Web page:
Pro Tip: Soy protein isolate combined with an emulsifier, such as glycerol monostearate (GMS) or lecithin, shows promise as an egg replacer.

The egg replacement market is growing quickly in the United States, driven by a combination of changing consumer preferences and the recent increase of the price of eggs. However, replacing the foaming, emulsifying and gelling functionality imparted by the proteins and phospholipids in egg whites and yolks is challenging.

A variety of ingredient blends comprised of plant-based protein, hydrocolloids (like xanthan gum) and emulsifiers can help, but many still lack in their functionality, especially in terms of cake.

One combination that shows promise is soy protein isolate combined with an emulsifier, such as glycerol monostearate (GMS) or lecithin. In some cases, these are sold as blends (i.e., lecithinated soy flour/protein), although these ingredients can also be combined at the mixer when producing cake batters.

This ingredient combination works by taking advantage of soy protein’s structure to form a gel during baking, while a combination of the soy protein and the added emulsifiers work together to control the viscosity of the batter, leading to stable products during processing.

Cake texture is partly defined by the strength of crumb structure, made from a combination of protein and starch. A dense crumb structure can lead to chewy undesirable products; this is often what happens if only soy protein is added to batter.

Crumb structure is significantly impacted by the viscosity and specific gravity of the batter during production.

The specific gravity is the ratio of the weight of a constant volume of batter to the same volume of water. In this way, it is an indicator of how much air is trapped inside the batter. If the specific gravity is low, this indicates that a lot of air has been incorporated into the batter, and it might collapse during baking if the air cells grow too big before the starch and protein solidify.

Conversely, if the specific gravity is too high, an insufficient amount of air has been incorporated, which can lead to a dense crumb structure.

When soy protein is added to cake batter, the viscosity increases since soy protein absorbs lots of water, which can extend shelf life.

However, this also leads to more air being incorporated into the batter. As the cake undergoes processing, the gas produced by the chemical leavening causes these air cells to grow too big and collapse.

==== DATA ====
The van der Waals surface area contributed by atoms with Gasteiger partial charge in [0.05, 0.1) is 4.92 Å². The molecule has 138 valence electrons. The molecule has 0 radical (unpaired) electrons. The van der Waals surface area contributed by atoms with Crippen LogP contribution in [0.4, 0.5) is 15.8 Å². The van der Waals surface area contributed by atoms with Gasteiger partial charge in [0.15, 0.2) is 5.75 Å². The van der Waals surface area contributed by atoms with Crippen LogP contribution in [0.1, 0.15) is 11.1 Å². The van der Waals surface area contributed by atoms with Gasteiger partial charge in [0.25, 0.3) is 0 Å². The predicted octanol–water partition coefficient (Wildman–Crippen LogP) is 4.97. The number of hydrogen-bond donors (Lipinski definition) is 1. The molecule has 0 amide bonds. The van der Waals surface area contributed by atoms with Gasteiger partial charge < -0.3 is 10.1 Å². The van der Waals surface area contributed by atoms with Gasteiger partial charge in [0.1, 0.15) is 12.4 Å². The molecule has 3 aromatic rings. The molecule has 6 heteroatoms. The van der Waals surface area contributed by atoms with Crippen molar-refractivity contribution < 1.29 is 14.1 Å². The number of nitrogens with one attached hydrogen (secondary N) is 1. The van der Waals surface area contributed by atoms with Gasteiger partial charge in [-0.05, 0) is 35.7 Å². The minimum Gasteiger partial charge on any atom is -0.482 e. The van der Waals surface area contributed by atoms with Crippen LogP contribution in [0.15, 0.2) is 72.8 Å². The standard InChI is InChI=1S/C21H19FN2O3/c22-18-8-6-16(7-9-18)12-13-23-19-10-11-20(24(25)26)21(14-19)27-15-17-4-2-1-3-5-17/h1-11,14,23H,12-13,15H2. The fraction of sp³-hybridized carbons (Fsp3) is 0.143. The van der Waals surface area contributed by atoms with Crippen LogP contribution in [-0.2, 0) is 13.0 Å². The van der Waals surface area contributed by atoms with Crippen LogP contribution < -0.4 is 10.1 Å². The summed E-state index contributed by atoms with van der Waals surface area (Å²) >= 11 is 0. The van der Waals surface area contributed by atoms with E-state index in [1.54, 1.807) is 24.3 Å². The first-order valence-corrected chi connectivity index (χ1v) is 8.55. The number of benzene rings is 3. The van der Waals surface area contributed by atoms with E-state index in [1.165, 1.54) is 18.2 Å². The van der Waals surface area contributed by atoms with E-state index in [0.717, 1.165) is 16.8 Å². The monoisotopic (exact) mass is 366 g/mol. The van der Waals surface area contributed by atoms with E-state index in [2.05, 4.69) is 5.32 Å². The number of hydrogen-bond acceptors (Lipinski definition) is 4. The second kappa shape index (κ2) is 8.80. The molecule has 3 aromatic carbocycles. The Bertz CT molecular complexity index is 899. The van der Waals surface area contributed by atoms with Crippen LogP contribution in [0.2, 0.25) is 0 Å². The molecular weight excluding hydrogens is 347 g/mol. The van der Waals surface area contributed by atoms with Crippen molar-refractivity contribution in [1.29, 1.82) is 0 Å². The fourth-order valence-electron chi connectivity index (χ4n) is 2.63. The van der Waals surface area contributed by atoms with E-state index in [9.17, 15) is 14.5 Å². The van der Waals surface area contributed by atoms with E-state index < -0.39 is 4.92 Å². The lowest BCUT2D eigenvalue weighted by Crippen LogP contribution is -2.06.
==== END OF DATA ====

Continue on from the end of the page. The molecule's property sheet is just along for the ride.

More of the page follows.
If an emulsifier is added to the dough with soy protein, this viscosity is much less. This is because the emulsifier allows for smaller oil droplets in the batter, and it can help to better distribute the water and oil throughout the mixture, leading to cake batters with a better specific gravity.

When soy protein and the emulsifier are baked along with starch present in wheat flour, the amylopectin in starch unfolds, leading to gelatinization, while the soy protein forms a gel through disulfide bonds. All the while, the emulsifier helps to prevent the gas and oil cells from merging together (coalescing), leading to a better final crumb structure than either product alone.

While there is still some trial and error needed to optimize the levels of these ingredients, it has been found that total replacement of eggs with soy protein isolate is possible when lecithin or GMS are added to the batter, leading to cakes that are similar to egg-based cakes in textural and many sensorial properties.

However, the soy-based cakes were often slightly darker and chewier, problems that can be addressed with processing conditions like bake time and temperature, as well as the use of hydrocolloids that can lead to softer final products.

Harrison Helmick is a PhD candidate at Purdue University. Connect on LinkedIn and see his other baking tips at

His research is conducted with the support of Jozef Kokini, Andrea Liceaga, and Arun Bhunia.